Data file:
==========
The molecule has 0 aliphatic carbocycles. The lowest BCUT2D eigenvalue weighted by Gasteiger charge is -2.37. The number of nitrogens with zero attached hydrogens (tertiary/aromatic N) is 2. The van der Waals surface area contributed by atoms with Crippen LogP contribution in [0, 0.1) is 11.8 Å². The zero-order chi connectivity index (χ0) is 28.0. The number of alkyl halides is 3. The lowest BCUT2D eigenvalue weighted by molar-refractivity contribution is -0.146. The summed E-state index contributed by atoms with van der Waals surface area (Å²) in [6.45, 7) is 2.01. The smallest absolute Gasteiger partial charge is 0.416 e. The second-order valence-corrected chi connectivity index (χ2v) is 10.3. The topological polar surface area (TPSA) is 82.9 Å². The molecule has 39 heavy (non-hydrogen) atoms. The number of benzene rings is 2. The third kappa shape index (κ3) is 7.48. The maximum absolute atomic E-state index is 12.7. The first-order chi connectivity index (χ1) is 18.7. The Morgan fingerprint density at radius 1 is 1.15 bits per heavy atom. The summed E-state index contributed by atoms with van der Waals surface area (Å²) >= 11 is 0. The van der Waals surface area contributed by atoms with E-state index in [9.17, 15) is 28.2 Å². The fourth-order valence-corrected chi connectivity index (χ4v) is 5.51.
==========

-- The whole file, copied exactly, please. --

The molecule has 0 aliphatic carbocycles. The lowest BCUT2D eigenvalue weighted by Gasteiger charge is -2.37. The number of nitrogens with zero attached hydrogens (tertiary/aromatic N) is 2. The van der Waals surface area contributed by atoms with Crippen LogP contribution in [0, 0.1) is 11.8 Å². The zero-order chi connectivity index (χ0) is 28.0. The number of alkyl halides is 3. The lowest BCUT2D eigenvalue weighted by molar-refractivity contribution is -0.146. The summed E-state index contributed by atoms with van der Waals surface area (Å²) in [6.45, 7) is 2.01. The smallest absolute Gasteiger partial charge is 0.416 e. The second-order valence-corrected chi connectivity index (χ2v) is 10.3. The topological polar surface area (TPSA) is 82.9 Å². The molecule has 39 heavy (non-hydrogen) atoms. The number of benzene rings is 2. The third kappa shape index (κ3) is 7.48. The maximum absolute atomic E-state index is 12.7. The first-order chi connectivity index (χ1) is 18.7. The Morgan fingerprint density at radius 1 is 1.15 bits per heavy atom. The summed E-state index contributed by atoms with van der Waals surface area (Å²) >= 11 is 0. The van der Waals surface area contributed by atoms with E-state index in [9.17, 15) is 28.2 Å². The fourth-order valence-corrected chi connectivity index (χ4v) is 5.51.